Up the Junction
Writer(s): Chris Difford, Glenn Tilbrook (see lyrics here)
Released: May 18, 1979
First Charted: June 2, 1979
Peak: 4 CL, 4 CO, 2 UK (Click for codes to singles charts.)
Sales (in millions): --
Airplay/Streaming (in millions): -- radio, 6.7 video, 16.25 streaming
Awards: (Click on award for more details).
About the Song:
Squeeze emerged in the mid-‘70s as one of the UK’s most important new wave acts. They released their self-titled debut in 1978 and reached #19 on the UK charts with “Take Me I’m Yours.” The next album, Cool for Cats, was even more successful with two songs making it all the way to the runner-up position – the title cut and “Up the Junction.” The phrase is London slang for being screwed or in deep trouble, similar to the American phrase “up the creek without a paddle.” WK
Chris Difford, one of the songwriters and founders of the band, said the phrase came a collection of short stories by Neil Dunn which were published in 1963. A 1965 TV play version was done of the work and then a movie in 1968. The Squeeze song was not about Dunn’s stories, but alluded to some of its themes and locations, including life in Battersea, the use of the word “Junction” as a reference to Clapham Junction,” and the subject of pregnancy. Difford said “It was written in one sitting, sometimes you just put the pen to paper and it’s done.” SF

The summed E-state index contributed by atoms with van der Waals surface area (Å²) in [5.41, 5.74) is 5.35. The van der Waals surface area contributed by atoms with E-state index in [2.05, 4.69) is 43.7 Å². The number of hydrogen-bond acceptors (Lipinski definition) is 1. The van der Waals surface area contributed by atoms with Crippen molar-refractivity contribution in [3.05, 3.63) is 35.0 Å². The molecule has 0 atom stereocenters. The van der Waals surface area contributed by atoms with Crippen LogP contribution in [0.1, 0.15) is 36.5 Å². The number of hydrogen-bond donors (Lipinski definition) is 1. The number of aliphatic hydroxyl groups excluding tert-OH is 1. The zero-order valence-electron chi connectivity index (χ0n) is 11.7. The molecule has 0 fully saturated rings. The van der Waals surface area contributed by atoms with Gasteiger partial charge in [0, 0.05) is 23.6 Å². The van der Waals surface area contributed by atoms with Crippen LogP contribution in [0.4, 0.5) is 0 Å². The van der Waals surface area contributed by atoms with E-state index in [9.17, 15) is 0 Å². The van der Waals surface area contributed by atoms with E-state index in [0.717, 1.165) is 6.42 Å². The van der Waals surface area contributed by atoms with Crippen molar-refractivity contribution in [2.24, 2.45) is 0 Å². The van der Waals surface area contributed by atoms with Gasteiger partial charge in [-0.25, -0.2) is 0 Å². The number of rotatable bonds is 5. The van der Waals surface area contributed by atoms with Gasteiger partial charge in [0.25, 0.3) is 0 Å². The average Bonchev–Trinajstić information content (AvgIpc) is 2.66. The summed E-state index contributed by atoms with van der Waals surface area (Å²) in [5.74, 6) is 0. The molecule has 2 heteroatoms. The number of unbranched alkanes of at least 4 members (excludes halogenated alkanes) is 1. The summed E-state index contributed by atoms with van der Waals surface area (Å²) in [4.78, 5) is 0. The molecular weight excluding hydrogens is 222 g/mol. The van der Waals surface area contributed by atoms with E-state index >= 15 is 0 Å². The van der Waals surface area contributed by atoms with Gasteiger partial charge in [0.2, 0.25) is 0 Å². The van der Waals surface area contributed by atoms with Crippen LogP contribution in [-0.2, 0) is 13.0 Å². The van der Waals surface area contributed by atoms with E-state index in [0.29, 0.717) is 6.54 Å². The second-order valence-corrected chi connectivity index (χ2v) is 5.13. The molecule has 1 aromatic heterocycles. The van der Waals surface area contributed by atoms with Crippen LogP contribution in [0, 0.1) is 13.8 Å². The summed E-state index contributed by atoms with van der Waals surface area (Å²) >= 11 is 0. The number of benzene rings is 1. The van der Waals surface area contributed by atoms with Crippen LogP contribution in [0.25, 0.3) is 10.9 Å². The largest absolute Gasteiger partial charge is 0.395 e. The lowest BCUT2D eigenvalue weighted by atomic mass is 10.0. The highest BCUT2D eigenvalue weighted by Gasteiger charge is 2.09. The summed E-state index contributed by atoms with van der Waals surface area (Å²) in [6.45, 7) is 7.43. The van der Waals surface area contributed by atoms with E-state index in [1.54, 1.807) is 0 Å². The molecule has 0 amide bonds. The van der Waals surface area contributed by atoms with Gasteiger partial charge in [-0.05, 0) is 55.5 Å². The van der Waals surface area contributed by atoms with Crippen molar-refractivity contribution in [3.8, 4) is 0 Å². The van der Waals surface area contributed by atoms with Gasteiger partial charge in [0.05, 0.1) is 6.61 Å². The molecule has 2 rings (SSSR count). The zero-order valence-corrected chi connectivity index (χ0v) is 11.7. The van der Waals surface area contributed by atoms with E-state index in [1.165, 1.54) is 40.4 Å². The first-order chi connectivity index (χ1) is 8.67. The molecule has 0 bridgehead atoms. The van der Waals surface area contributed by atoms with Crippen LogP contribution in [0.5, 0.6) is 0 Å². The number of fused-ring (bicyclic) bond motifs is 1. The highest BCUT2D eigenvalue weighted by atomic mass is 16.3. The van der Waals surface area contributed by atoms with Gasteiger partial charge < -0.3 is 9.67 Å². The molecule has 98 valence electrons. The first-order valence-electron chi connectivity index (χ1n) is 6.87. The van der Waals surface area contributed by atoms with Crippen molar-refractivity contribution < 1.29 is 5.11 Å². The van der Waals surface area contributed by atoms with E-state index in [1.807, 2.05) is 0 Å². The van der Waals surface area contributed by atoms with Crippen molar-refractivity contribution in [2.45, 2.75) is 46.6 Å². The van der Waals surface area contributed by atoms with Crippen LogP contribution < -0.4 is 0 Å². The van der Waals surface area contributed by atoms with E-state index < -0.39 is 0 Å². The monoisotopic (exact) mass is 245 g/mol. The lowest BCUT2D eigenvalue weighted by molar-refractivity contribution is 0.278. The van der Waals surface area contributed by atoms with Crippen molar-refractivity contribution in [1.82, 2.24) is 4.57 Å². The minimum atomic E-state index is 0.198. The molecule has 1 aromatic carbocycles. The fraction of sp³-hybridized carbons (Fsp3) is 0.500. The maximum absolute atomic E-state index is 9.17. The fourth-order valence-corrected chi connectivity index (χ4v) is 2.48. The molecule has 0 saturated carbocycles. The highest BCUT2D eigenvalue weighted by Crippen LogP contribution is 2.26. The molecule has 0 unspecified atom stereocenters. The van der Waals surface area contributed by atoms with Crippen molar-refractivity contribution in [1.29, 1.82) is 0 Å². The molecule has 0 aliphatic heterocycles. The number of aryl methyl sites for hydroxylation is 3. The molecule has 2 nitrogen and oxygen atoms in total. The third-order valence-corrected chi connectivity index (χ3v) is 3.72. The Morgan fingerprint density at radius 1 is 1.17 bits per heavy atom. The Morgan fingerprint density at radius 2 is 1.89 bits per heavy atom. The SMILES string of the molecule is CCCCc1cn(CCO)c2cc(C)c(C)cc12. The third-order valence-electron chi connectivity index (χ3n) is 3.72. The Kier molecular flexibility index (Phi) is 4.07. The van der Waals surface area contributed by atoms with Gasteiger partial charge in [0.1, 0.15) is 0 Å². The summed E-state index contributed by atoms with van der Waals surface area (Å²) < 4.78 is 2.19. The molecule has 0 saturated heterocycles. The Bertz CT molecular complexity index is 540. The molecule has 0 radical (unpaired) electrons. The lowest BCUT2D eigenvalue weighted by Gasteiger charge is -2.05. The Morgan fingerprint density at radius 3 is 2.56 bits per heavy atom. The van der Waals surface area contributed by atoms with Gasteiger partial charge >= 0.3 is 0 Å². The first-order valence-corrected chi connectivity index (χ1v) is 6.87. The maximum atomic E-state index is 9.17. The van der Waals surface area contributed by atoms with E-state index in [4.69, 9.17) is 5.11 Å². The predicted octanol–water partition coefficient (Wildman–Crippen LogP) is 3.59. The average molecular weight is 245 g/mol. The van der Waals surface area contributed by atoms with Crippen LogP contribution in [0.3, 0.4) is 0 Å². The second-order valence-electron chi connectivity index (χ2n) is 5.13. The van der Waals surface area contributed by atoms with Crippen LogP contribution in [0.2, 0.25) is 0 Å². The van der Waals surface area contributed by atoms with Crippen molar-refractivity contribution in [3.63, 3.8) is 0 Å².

Difford wrote the lyrics while the band was on tour in New Orleans and then Glenn Tilbrook, the only other band member through all of Squeeze’s incarnations over a 40+ year career, wrote the music. In an uncharacteristic move for a mainstream hit, the song has no chorus or lyrical repetition. In addition, the title is only sung at the end, an idea Difford says he got from Roxy Music’s “Virginia Plain.” WK Tilbrook said the music was partly inspired by Bob Dylan’s “Positively 4th Street” and that “there’s no chorus because I thought a repeated section would spoil the flow of Chris’s story.” GU
The song tells the story of a couple meeting, moving in together, and then having a child. However, he becomes an alcoholic and she leaves him for another man. At the end, he concludes that he’s “really up the junction,” both in the sense that he is living in Clapham Junction and he has wrecked his life. WK
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First posted 7/14/2021.